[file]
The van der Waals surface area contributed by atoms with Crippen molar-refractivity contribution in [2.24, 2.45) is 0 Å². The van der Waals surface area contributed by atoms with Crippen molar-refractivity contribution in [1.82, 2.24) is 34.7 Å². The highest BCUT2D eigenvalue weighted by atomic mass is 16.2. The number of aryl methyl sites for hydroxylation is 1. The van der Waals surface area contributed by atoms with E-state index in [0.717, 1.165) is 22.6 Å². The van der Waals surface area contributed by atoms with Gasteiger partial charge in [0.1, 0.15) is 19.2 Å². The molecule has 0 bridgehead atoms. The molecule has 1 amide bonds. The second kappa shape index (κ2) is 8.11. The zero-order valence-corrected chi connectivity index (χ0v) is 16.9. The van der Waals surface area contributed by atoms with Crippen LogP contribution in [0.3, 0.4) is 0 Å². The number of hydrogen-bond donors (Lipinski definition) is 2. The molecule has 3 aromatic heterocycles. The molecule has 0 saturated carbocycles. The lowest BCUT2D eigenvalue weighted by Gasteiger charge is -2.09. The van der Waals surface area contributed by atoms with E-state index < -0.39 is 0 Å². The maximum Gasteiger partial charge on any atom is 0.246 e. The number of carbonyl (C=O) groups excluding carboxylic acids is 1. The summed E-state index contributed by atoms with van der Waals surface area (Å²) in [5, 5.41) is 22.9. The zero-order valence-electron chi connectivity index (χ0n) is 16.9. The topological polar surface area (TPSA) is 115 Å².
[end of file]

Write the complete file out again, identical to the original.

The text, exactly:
The van der Waals surface area contributed by atoms with Crippen molar-refractivity contribution in [2.24, 2.45) is 0 Å². The van der Waals surface area contributed by atoms with Crippen molar-refractivity contribution in [1.82, 2.24) is 34.7 Å². The highest BCUT2D eigenvalue weighted by atomic mass is 16.2. The number of aryl methyl sites for hydroxylation is 1. The van der Waals surface area contributed by atoms with E-state index in [0.717, 1.165) is 22.6 Å². The van der Waals surface area contributed by atoms with Gasteiger partial charge in [0.1, 0.15) is 19.2 Å². The molecule has 0 bridgehead atoms. The molecule has 1 amide bonds. The second kappa shape index (κ2) is 8.11. The zero-order valence-corrected chi connectivity index (χ0v) is 16.9. The van der Waals surface area contributed by atoms with Crippen LogP contribution in [0.3, 0.4) is 0 Å². The number of hydrogen-bond donors (Lipinski definition) is 2. The molecule has 3 aromatic heterocycles. The molecule has 0 saturated carbocycles. The lowest BCUT2D eigenvalue weighted by Gasteiger charge is -2.09. The van der Waals surface area contributed by atoms with E-state index < -0.39 is 0 Å². The maximum Gasteiger partial charge on any atom is 0.246 e. The number of carbonyl (C=O) groups excluding carboxylic acids is 1. The summed E-state index contributed by atoms with van der Waals surface area (Å²) in [5, 5.41) is 22.9. The zero-order valence-electron chi connectivity index (χ0n) is 16.9. The topological polar surface area (TPSA) is 115 Å².